The number of high school athletes who opt to bypass college has increased over the years. Before 1995 only three players in NBA history had come straight from high school. Since then there have been close to 40, and the league is considering an age minimum. However, sports like baseball have long fielded young talent from high schools.
SchoolSports has a unique distribution model. Rather than sending the issues to newsstands via big national distributors –- a process that often spells trouble for independents –- Segal decided early on to distribute them directly to high schools. So common industry concerns over how and where the magazine is displayed were eliminated.
BREAKING EVEN. At Central Catholic, LaDuca says, issues are snatched up within two days. Despite its continued success, SchoolSports has no plans to compete with the likes of Sports Illustrated on newsstands.
But bootstrapping and keeping costs down in the early stages ultimately helped the publication hit it out of the park. While it's not a model that can be emulated by all magazines, starting regional is a lot cheaper than going for an immediate national rollout.
Segal begain with only $15,000 for the first issue, which was distributed in schools around Boston. After selling an ad to footwear and apparel giant Timberland (TBL
), he managed to persuade small local retailers to fork over money for displays and raked in enough to break even on the first issue. It helped that Segal didn't pay himself a salary, lived with his parents, and used free office space from his uncle.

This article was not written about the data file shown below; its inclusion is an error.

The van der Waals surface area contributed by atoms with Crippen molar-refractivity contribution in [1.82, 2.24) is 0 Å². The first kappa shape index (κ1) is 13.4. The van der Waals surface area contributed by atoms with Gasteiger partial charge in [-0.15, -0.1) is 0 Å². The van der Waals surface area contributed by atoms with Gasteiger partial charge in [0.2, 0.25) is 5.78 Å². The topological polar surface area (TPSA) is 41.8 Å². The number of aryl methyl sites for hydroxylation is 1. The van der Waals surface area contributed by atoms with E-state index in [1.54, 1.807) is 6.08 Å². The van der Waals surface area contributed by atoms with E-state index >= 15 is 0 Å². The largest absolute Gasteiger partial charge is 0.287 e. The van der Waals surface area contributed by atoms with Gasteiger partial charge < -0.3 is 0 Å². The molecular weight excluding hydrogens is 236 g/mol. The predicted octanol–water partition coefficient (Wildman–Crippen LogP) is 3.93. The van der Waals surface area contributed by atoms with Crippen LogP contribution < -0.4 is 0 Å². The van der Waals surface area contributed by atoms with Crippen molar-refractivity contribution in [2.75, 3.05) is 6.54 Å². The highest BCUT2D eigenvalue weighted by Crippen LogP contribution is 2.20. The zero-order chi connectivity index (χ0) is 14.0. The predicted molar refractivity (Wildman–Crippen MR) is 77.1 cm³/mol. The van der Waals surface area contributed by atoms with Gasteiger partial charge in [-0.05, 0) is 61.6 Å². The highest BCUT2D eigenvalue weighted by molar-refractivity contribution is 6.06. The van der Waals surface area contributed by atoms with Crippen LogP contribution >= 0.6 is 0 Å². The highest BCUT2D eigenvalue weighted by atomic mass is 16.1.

EXPANSION PLANS. Still, as Philip Drumheller, who runs print outfit Lane Press, points out: "Besides the passion, timing has to be right for a magazine to be successful." Drumheller knows a thing or two about startup publications. His Burlington (Vt.) printing facilities spew out more than 300 regional and college titles a year.
It took Jon Segal just under two years before he turned a slight profit, which helped him hire a couple of recent college graduates, one as an editor and one for ad sales. Once the magazine had crossed the two-year mark, and it became clear that advertisers saw an opportunity in its audience, Segal went outside and got funding from investors. He also hired veterans from the publishing, marketing, and advertising industries.
Segal plans to add 10 editions starting in January, 2006, for a total of 25. SchoolSports now has 17 full-time staffers, split between the editorial and business, along with hundreds of freelancers -- mostly high school students writing about their local teams.
And with more editions come more covers to identify -- well, the next LeBron James. Talent scouts everywhere, are you paying attention?